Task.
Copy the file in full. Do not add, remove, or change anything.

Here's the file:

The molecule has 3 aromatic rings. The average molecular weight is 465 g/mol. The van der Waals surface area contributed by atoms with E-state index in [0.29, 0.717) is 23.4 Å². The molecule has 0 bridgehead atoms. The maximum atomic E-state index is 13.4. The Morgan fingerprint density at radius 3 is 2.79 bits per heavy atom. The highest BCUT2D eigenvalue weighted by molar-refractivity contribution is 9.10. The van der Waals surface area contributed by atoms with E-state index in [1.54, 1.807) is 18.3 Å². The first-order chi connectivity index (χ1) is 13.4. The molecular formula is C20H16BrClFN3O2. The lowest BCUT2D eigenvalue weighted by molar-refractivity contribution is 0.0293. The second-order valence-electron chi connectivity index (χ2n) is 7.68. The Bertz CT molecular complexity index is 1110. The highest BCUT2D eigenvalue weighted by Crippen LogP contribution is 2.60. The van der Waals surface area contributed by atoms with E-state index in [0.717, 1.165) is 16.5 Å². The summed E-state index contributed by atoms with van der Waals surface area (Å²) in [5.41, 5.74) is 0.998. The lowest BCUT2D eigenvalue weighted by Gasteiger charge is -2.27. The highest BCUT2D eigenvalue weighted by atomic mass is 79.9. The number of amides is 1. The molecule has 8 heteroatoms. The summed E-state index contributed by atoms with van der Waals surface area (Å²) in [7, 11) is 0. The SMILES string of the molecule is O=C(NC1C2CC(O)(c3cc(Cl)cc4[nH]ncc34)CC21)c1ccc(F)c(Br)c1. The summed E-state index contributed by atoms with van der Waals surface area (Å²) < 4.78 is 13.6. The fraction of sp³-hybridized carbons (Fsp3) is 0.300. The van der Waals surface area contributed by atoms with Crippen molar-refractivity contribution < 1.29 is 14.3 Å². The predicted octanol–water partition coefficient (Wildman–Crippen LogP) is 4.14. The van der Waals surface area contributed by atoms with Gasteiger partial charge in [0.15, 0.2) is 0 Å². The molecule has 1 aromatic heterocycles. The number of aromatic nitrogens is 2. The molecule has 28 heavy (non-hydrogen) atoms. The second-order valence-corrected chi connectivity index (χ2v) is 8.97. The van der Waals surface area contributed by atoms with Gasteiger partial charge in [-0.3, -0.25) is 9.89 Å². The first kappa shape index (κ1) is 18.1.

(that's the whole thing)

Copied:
The molecule has 3 aromatic rings. The average molecular weight is 465 g/mol. The van der Waals surface area contributed by atoms with E-state index in [0.29, 0.717) is 23.4 Å². The molecule has 0 bridgehead atoms. The maximum atomic E-state index is 13.4. The Morgan fingerprint density at radius 3 is 2.79 bits per heavy atom. The highest BCUT2D eigenvalue weighted by molar-refractivity contribution is 9.10. The van der Waals surface area contributed by atoms with E-state index in [1.54, 1.807) is 18.3 Å². The first-order chi connectivity index (χ1) is 13.4. The molecular formula is C20H16BrClFN3O2. The lowest BCUT2D eigenvalue weighted by molar-refractivity contribution is 0.0293. The second-order valence-electron chi connectivity index (χ2n) is 7.68. The Bertz CT molecular complexity index is 1110. The highest BCUT2D eigenvalue weighted by Crippen LogP contribution is 2.60. The van der Waals surface area contributed by atoms with E-state index in [0.717, 1.165) is 16.5 Å². The summed E-state index contributed by atoms with van der Waals surface area (Å²) in [5.41, 5.74) is 0.998. The lowest BCUT2D eigenvalue weighted by Gasteiger charge is -2.27. The highest BCUT2D eigenvalue weighted by atomic mass is 79.9. The number of amides is 1. The molecule has 8 heteroatoms. The summed E-state index contributed by atoms with van der Waals surface area (Å²) in [7, 11) is 0. The SMILES string of the molecule is O=C(NC1C2CC(O)(c3cc(Cl)cc4[nH]ncc34)CC21)c1ccc(F)c(Br)c1. The summed E-state index contributed by atoms with van der Waals surface area (Å²) < 4.78 is 13.6. The fraction of sp³-hybridized carbons (Fsp3) is 0.300. The van der Waals surface area contributed by atoms with Crippen molar-refractivity contribution < 1.29 is 14.3 Å². The predicted octanol–water partition coefficient (Wildman–Crippen LogP) is 4.14. The van der Waals surface area contributed by atoms with Gasteiger partial charge in [0.15, 0.2) is 0 Å². The molecule has 1 aromatic heterocycles. The number of aromatic nitrogens is 2. The molecule has 28 heavy (non-hydrogen) atoms. The second-order valence-corrected chi connectivity index (χ2v) is 8.97. The van der Waals surface area contributed by atoms with Gasteiger partial charge in [-0.3, -0.25) is 9.89 Å². The first kappa shape index (κ1) is 18.1.